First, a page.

Putin launches mock nuclear warhead at Ukraine as Russia runs out of missiles

Vladimir Putin has launched a mock nuclear warhead at Ukraine, showing that the Russians may be running out of missiles.

Ukrainian air defences shot down four Iranian Shaded drones – known as "kamikaze drones" – and two cruise missiles over Kyiv on Thursday morning (November 17).

Putin has been bombarding cities such as Kyiv and Dnipro this week. A barrage of 90 missiles on Tuesday (November 15) was the largest since Putin launched his "special military operation" in February.

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A source told the Ukrainian news outlet Defense Express that one of the missiles shot down over Kyiv on Thursday was an X-55 cruise missile, and did not have a warhead.

Instead, an empty "block" had been "screwed" on where a warhead should have been, acting as an imitator for a nuclear warhead.

Defense Express suggest that the Russian military must have used an X-55 from their nuclear arsenal, unscrewed the nuclear warhead and replaced it with the block as they are running out of normal missiles.

X-55 missiles were developed with the specific intention of carrying nuclear weapons.

The Russian military typically use X-555 missiles to carry normal explosives.

The Ukrainian outlet also reports that the Russians may have purposely used the X-55 missile as a way to overload Kyiv's air defences.

This is not the first time there have been murmurings of Putin's stockpiles running low.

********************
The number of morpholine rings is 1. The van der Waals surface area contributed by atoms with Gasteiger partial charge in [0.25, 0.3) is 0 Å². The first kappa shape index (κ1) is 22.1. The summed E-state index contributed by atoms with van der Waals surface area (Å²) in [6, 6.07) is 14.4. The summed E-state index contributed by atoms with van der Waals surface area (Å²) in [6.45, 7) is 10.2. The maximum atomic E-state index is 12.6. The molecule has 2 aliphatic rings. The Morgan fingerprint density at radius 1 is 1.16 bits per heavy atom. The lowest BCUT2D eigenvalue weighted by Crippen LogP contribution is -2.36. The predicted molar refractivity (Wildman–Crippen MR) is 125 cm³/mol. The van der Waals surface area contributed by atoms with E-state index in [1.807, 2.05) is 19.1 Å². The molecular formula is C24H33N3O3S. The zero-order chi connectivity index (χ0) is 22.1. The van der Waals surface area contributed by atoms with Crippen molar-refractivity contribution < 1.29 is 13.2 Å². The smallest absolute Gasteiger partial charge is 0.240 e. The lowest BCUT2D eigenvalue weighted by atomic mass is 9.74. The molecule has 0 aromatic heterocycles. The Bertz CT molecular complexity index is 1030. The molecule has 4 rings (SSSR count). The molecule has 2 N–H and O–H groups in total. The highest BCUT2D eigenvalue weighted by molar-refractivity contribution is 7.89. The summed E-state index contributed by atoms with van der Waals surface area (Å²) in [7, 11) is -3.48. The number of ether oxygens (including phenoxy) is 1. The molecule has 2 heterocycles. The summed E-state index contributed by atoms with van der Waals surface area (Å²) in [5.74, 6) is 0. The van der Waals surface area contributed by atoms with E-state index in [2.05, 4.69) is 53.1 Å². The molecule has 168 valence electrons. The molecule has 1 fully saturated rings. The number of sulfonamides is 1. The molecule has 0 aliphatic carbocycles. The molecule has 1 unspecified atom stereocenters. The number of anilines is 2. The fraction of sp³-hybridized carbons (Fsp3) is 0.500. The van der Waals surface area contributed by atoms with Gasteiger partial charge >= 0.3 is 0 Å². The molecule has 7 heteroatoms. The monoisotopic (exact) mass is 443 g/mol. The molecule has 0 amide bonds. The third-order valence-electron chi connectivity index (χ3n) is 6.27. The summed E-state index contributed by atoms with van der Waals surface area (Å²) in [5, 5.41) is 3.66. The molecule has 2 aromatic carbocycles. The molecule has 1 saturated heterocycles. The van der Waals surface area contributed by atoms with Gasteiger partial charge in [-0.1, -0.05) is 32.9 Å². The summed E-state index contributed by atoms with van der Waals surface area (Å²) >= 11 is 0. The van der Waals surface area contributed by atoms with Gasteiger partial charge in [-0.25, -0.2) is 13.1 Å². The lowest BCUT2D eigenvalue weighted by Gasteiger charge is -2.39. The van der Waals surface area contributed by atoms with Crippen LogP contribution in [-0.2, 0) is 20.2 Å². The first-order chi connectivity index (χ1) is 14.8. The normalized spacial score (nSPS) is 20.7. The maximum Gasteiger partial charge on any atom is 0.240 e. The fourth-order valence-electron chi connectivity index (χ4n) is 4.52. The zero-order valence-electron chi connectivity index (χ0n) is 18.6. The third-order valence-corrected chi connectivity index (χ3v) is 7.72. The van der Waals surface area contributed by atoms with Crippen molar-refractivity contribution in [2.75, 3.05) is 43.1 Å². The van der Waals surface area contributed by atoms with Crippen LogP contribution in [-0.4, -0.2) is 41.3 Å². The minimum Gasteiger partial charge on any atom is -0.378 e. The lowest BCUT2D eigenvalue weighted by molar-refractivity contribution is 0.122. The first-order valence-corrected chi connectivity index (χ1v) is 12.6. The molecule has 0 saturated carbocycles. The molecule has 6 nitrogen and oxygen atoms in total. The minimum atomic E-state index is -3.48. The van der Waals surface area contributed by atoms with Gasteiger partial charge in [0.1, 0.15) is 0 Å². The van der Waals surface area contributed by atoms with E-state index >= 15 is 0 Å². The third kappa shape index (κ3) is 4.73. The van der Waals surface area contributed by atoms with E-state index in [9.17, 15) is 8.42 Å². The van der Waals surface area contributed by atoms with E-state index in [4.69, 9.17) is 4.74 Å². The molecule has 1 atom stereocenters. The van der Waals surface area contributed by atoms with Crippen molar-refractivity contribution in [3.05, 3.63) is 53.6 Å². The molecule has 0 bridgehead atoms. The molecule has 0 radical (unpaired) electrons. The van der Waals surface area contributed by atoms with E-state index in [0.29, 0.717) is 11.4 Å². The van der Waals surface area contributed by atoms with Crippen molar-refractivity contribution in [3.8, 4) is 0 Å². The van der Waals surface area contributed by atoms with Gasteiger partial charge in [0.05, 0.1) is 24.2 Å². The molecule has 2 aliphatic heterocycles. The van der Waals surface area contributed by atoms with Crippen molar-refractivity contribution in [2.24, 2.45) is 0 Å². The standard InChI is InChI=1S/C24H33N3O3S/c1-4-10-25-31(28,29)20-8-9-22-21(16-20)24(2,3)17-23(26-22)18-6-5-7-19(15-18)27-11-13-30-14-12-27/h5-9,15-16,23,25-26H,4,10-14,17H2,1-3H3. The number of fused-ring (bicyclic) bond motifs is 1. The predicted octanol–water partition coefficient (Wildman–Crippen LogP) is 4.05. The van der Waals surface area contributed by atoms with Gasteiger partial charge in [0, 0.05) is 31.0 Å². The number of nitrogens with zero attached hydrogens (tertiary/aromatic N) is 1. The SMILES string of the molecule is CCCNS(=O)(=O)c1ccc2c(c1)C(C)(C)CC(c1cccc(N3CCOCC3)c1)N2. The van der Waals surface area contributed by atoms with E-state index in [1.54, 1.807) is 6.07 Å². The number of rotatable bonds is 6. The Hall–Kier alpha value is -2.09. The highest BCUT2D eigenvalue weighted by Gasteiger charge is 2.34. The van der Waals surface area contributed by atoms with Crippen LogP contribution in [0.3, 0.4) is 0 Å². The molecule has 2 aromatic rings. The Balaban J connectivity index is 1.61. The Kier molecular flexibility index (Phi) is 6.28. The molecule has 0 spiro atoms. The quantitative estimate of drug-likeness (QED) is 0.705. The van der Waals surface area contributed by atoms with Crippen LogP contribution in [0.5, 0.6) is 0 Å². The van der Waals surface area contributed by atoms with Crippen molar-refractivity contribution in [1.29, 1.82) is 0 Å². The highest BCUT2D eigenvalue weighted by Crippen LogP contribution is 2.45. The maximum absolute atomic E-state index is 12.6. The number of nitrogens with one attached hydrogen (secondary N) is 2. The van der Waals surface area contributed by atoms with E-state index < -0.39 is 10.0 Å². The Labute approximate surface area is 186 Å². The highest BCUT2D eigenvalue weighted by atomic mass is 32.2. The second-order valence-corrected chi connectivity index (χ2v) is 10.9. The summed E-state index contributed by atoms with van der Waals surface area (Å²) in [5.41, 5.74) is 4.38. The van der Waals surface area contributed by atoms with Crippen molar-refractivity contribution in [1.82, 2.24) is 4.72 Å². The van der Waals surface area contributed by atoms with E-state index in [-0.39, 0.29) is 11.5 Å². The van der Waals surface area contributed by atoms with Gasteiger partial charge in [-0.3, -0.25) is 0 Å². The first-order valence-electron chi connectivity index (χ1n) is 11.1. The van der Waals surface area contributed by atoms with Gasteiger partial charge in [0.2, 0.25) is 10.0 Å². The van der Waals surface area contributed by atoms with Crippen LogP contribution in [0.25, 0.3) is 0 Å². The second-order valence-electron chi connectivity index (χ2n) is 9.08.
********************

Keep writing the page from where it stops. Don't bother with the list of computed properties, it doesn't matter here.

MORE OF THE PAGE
As early as May, a UK Military of Defence report suggested the Russians were targeting civilian infrastructure in a bid to bomb Ukraine into submission before their missiles ran out.

The report added: "As the conflict continues beyond Russian pre-war expectations, Russia's stockpile of precision-guided munitions has likely been heavily depleted.

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"This has forced the use of readily available but ageing munitions that are less reliable, less accurate and more easily intercepted."

Following the Crimea Bridge explosion last month, an enraged Putin launched bombing raids on civilian targets, further depleting his stockpiles.

And on October 28, Ukraine Air Force spokesperson Yurii Ihnat said Russia was focusing less on military bases and more on critical infrastructure due to a shortage of high-precision weapons.


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